Guest columnist and naturist Victoria Allen gives her view on the ban on naturism at Holkham beach near Wells

Naturists are now banned from Holkham beach.

Naturists are now banned from Holkham beach. - Credit: Archant © 2006

For many years the western section of Holkham beach, near wells, has been a designated area for naturists.

Victoria Allen

Victoria Allen - Credit: Archant

But, as reported by the EDP, the Holkham Estate has decided to introduce a ban due to growing concerns of anti-social beahviour.

Naturist Victoria Allen, from Norwich, gives her view...

I am a naturist – I am a single woman, I do not flaunt myself, I enjoy the sun on my skin – and that's all. I don't go to any naturist beach to socialise – why would I? I just want to sun bathe and swim with bare skin, without any bother from other people.

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When I wear no clothing I feel as if it is totally natural. I'm not a model in any sense of fashion or media inflicted shape size zero. I'm a fully grown adult female (mother too) who likes to sun bathe. I'm hardly likely to wander on a beach when it's winter, but during the spring and summer months I enjoy the sun on my skin and swimming in the sea.

Holkham offers that experience legally, I certainly don't want to get into trouble with the law for being nude in an inappropriate public place, which is why a designated area is so important. It is also safer to be with a group of like-minded people when you are a female. But why do we offend people's sensibilities with our nudity? And why do we have to go to a designated area?

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Also, many beaches are often fairly difficult to get to – the Landslip at Blackgang on the Isle of Wight is a bit of a marathon as the cliff slips and paths disappear.

Naturists tend to be friendly in a 'how-do-you-do' way, but enjoy their own space and do not expect to get chatted up or ogled by someone (usually men I'm afraid) in a sexual sense. I take my sketch pad or watercolours and a picnic (sometimes the kids come along too) and enjoy the sensuality of the elements.

If you are on your own, in my experience anyway, other women will warn you if there is someone shifty about and then after a brief chat, leave you to enjoy the beach.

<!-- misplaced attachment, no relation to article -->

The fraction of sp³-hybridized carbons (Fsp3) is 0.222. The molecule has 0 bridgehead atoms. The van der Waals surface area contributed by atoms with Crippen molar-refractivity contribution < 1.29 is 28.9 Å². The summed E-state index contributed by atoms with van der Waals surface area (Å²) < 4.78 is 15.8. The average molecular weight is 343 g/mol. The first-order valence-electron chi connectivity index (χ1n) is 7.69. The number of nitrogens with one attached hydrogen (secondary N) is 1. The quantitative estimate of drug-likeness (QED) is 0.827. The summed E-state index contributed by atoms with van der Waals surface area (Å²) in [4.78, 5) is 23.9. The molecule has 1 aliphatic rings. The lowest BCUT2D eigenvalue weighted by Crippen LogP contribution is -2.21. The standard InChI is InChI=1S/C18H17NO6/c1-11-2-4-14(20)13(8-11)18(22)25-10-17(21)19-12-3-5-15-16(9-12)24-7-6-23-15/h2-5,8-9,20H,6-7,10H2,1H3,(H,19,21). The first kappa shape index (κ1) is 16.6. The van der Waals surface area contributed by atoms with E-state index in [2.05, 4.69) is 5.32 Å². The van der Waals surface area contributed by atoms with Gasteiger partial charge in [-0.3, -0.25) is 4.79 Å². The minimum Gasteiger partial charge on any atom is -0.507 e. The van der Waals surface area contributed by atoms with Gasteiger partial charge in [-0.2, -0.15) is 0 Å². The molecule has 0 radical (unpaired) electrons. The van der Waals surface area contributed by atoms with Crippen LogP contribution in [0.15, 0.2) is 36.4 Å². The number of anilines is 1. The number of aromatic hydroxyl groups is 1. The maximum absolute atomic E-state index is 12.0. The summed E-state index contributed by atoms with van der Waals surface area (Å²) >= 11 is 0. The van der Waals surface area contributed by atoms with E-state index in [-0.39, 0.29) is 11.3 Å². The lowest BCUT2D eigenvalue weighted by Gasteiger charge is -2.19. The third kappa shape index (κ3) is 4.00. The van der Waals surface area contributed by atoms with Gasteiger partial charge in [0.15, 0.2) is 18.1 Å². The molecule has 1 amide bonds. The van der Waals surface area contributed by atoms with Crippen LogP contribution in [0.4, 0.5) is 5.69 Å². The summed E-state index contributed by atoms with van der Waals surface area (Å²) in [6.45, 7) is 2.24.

Often it is better to be near a family group than alone away from everybody. Clearly, this is just a female safety issue which (unfortunately and irritatingly) still has to be practised in today's 'community aware, but unable to comprehend nudity without sex' society.

I was recently verbally abused by a teenage boy. I suspect the availability of internet porn to teenagers, and its negativity towards women, has tainted many youngsters' understanding of bare skin as a natural thing.

Clearly, living in the Northern Hemisphere we use clothing to keep warm most of the time – so what's wrong with discarding it when it is warm?

Culturally, African tribes and many other groups wear nothing, sometimes bark or animal skins and beads, even leaves for delicate areas that require protection. This is lauded as cultural heritage – does anyone remember Woad and the Ancient Britons? The blue stuff?

It seems far more provocative to wear a tiny bikini/thong thing and titillate rather than being totally unselfconscious about one's own body.

I have been intimidated at Eastleigh beach by men ogling me and getting too close to where I was laying. What is going on? Whatever happened to good manners and dignity? Their behaviour is unacceptable on a public beach – but then some people think nudity is – but is that again because it brings up the naughty idea of sex? Very 'carry-on' and rather tedious now.

I was irritated by some idiot peering through the marram grass at Holkham last year. Get a biology textbook if you are that interested in anatomy.

I do not want to upset anybody – nudity is not special, we aren't born with a three-piece suit on! When will people grow up and not equate nudity with sexual congress?

I wonder if it is some hangover from Adam and Eve in the Garden of Eden? There are adders in the dunes, so perhaps some intelligent person has put it all together and come up with the idea that naturism is evil? I think we should all look at how we view nakedness and how we discuss a natural state with our children, as we evidently haven't done a very good job so far.

I am so disappointed that Holkham is banning naturism – I felt safe there and it's not too isolated. Please could the estate reconsider?

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